‘Hamilton’ Producers Address Backlash, Reaffirm Commitment to Hiring People of Color

By Kenrya Rankin Mar 31, 2016

The perpetually sold out Broadway musical “Hamilton”Lin-Manuel Miranda’s brainchild that uses hip-hop, R&B and pop and a cast full of people of color to tell the story of founding father Alexander Hamilton—took fire this week. After producers posted a casting call looking for “non-White men and women,” the New York City CBS affiliate ran a story on Tuesday (March 29) criticizing the show’s producers for being exclusionary.

From the article:

“What if they put an ad out that said, ‘Whites only need apply?’” said [civil rights attorney Randolph] McLaughlin, of the Newman Ferrara Law Firm. “Why, African-Americans, Latinos, Asians would be outraged.”

McLaughlin believes the ad violates the New York City Human Rights Law, which makes it unlawful “for an employer… because of the actual written or perceived… race of any person, to discriminate.”

“You cannot advertise showing that you have a preference for one racial group over another,” McLaughlin said. “As an artistic question—sure, he can cast whomever he wants to cast, but he has to give every actor eligible for the role an opportunity to try.”

The New York Times reports that Maria Somma, the spokesperson for Broadway union Actors’ Equity, said the notice was “absolutely inconsistent with Equity’s policy.” She also said that the union wants “to encourage that everyone has an equal opportunity to go in and audition for shows.”

Yesterday (March 30), the producers issued the following statement, saying that it would revise the casting notice, but remained committed to hiring people of color for the lead roles:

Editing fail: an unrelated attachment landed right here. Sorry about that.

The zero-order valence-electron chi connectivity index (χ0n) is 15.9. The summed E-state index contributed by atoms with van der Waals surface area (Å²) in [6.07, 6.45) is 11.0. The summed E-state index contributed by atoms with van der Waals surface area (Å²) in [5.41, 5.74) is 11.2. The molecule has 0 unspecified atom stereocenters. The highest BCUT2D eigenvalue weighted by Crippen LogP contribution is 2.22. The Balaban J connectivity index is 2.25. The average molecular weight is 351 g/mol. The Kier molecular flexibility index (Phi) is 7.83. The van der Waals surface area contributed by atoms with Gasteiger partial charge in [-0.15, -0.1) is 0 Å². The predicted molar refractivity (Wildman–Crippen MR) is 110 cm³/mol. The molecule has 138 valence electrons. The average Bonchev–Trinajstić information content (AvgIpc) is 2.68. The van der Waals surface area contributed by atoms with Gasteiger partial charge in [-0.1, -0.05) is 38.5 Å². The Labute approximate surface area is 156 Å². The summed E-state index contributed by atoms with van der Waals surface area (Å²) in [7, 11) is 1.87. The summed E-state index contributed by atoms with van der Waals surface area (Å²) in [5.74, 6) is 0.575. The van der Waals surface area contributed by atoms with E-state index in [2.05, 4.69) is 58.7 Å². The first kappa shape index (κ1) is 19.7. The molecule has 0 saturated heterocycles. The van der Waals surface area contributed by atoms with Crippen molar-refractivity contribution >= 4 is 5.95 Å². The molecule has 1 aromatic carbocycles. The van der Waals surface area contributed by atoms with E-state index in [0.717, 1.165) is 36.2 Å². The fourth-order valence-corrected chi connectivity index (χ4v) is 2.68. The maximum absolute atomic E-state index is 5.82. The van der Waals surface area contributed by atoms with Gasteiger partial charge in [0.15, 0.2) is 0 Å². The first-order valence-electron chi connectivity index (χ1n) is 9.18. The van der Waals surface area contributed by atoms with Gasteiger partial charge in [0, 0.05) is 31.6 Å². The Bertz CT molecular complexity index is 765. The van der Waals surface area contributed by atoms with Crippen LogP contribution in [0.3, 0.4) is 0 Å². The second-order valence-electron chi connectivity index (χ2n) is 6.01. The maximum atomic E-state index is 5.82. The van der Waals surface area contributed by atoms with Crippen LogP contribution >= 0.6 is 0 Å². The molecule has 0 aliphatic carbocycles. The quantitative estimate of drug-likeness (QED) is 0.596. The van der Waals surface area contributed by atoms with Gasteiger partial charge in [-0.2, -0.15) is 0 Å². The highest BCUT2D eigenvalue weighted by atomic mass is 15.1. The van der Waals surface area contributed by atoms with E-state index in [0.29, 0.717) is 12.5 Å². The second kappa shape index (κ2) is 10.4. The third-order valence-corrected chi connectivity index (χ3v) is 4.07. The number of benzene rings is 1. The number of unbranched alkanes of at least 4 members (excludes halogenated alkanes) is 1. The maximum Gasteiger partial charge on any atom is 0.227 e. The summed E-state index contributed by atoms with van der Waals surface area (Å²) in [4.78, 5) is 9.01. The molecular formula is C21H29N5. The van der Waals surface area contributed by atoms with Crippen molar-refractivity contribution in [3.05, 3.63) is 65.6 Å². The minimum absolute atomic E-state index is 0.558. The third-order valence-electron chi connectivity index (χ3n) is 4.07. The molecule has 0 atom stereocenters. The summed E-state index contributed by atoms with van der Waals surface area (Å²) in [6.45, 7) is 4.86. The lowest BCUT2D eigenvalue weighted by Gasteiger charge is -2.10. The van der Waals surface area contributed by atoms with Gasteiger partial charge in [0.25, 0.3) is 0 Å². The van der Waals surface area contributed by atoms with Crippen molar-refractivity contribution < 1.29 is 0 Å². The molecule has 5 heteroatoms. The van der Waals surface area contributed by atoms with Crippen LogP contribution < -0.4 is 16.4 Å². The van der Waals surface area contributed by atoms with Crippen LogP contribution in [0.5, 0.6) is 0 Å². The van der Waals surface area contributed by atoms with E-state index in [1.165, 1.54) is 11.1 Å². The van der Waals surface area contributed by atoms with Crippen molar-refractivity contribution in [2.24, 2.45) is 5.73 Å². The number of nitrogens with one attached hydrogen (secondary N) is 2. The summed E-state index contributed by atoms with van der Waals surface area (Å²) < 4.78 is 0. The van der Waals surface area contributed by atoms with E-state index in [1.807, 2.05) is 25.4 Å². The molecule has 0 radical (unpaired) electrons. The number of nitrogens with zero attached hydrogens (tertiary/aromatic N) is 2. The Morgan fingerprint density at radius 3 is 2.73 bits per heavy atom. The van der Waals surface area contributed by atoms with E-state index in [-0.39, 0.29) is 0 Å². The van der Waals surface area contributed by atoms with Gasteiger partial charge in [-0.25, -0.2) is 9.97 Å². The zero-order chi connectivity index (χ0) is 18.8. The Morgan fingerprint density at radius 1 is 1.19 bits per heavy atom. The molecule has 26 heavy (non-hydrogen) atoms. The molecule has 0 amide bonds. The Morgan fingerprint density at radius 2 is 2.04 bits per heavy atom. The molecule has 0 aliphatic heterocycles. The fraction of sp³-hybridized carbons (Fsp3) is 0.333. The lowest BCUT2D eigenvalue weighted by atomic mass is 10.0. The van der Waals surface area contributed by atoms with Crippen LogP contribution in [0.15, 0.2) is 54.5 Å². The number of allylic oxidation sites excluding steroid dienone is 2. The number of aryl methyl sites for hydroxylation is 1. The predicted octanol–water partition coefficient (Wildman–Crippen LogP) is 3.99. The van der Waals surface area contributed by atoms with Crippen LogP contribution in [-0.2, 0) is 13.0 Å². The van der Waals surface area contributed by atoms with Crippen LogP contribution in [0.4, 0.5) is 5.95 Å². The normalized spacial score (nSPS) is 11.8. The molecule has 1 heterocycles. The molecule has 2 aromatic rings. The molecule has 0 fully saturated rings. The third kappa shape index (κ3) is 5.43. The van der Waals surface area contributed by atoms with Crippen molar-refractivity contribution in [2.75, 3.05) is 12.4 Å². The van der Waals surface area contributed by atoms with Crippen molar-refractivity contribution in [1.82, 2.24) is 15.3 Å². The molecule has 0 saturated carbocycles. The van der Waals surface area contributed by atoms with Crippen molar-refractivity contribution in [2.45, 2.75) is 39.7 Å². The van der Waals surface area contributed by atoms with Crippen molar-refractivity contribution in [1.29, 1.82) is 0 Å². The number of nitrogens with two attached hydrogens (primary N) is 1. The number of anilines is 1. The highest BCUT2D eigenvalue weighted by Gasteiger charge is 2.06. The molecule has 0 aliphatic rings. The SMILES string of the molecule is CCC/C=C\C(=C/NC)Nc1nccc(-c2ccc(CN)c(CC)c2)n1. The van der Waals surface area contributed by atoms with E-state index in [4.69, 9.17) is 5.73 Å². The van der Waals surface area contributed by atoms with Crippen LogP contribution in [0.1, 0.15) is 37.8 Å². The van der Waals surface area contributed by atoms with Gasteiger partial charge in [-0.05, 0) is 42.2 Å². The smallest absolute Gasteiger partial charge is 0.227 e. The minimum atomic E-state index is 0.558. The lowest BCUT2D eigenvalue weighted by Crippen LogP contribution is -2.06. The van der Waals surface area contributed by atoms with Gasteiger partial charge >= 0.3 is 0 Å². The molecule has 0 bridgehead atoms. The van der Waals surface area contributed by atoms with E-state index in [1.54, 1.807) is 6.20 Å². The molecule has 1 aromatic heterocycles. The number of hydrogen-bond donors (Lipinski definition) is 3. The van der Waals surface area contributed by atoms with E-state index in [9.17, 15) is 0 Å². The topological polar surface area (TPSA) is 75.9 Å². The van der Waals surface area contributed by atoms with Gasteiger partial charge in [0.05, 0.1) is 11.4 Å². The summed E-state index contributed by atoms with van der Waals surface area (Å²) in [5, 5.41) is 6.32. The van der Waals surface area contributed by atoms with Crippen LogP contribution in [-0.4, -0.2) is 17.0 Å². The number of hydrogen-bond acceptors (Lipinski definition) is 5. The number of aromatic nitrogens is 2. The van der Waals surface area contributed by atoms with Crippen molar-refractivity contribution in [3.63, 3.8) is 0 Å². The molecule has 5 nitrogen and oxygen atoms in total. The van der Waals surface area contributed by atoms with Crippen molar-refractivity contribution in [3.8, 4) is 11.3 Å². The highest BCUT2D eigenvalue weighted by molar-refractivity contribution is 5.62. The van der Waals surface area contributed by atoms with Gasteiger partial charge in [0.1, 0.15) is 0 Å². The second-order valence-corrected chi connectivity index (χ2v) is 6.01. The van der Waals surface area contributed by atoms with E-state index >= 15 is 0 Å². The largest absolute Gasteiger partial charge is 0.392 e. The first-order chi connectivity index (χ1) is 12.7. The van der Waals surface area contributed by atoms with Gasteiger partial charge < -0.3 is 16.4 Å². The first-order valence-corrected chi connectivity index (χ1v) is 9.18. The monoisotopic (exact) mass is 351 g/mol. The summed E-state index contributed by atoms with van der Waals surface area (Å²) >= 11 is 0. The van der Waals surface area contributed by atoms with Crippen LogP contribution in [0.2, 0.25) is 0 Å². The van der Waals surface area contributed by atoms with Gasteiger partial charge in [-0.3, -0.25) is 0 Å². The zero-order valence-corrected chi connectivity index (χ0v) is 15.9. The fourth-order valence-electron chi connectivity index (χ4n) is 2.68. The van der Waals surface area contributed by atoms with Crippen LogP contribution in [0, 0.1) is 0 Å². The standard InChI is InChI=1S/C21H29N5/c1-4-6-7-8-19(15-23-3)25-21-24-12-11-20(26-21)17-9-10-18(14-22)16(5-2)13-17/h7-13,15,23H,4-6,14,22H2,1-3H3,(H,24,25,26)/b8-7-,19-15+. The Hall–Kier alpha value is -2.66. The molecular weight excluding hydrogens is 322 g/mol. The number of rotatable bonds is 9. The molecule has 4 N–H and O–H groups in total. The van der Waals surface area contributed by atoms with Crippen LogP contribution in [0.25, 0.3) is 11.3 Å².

The producers of “Hamilton” regret the confusion that’s arisen from the recent posting of an open call casting notice for the show. It is essential to the storytelling of “Hamilton” that the principal roles—which were written for non-White characters (excepting King George)—be performed by non-White actors. This adheres to the accepted practice that certain characteristics in certain roles constitute a “bona fide occupational qualification” that is legal. This also follows in the tradition of many shows that call for race, ethnicity or age specific casting, whether it’s “The Color Purple” or “Porgy & Bess” or “Matilda.” The casting will be amended to also include language we neglected to add, that is, we welcome people of all ethnicities to audition for “Hamilton.”

The updated casting notice appears below.


Lead producer Jeffrey Seller assured audiences that nothing will actually change with the show that Miranda has dsescribed as “a story about America then, told by America now.”

“‘Hamilton’ depicts the birth of our nation in a singular way,” Seller said in a statement. “We will continue to cast the show with the same multicultural diversity that we have employed thus far.”